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The Expected, Perceived, and Realized Inflation of US Households before and during the COVID19 Pandemic

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Meeting No: 2516 059 0979
password: inflation


As the pandemic spread across the U.S., disagreement among U.S. households about inflation expectations surged along with the mean perceived and expected level of inflation. Simultaneously, the inflation experienced by households became more dispersed. Using matched micro data on spending of households and their macroeconomic expectations, we study the link between the inflation experienced by households in their daily shopping and their perceived and expected levels of inflation both before and during the pandemic. In normal times, realized inflation barely differs across observable dimensions but low income, low education, and Black households experienced a larger increase in realized inflation than other households did. Dispersion in realized and perceived inflation explains a large share of the rise in dispersion in inflation expectations.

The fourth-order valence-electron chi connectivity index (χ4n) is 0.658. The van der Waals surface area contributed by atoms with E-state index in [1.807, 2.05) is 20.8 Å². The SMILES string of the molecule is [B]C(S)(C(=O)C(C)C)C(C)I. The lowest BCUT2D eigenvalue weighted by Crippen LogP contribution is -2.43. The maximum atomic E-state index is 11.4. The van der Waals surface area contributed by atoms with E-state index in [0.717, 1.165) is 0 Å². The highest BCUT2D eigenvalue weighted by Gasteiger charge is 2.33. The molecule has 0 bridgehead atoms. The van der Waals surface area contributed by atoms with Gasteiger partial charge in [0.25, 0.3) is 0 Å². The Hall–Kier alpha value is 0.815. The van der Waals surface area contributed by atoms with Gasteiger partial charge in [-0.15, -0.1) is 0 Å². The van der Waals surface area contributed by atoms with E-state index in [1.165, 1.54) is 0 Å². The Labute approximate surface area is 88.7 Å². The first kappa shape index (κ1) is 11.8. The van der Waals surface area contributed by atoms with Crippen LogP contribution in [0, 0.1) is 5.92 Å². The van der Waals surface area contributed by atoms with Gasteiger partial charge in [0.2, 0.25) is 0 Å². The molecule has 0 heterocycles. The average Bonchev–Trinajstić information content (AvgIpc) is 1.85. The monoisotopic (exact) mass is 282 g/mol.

About the Speaker

Michael Weber joined Chicago Booth in 2014 as an Assistant Professor of Finance and was promoted to Associate Professor in 2018. He is also a faculty research fellow at the National Bureau of Economic Research in the Monetary Economics and Asset Pricing groups, a research affiliate at the CEPR, a member of the Macro Finance Society, and a research affiliate at the CESifo Research Network. His research interests include asset pricing, macroeconomics, international finance, and household finance. His work on downside risk in currency markets and other asset classes earned the 2013 AQR Insight Award. He has published in leading economics and finance journals such as the American Economic Review, the Review of Economic Studies, the Journal of Political Economy, the Review of Financial Studies, and the Journal of Financial Economics. Repec currently ranks him as top young economist with less than 10 years post first publication.

Weber frequently presents his research at major international conferences such as the American Economic Association or the NBER Summer Institute. His research was covered by The Economist, Die Welt, La Stampa, Haaretz, among others.

Weber earned a Ph.D. and an M.S. both in Finance from the Haas School of Business at the University of California, Berkeley. He also holds a Diplom in Business Economics (with distinction) from the University of Mannheim which earned him the SEW Eurodrive dissertation award.

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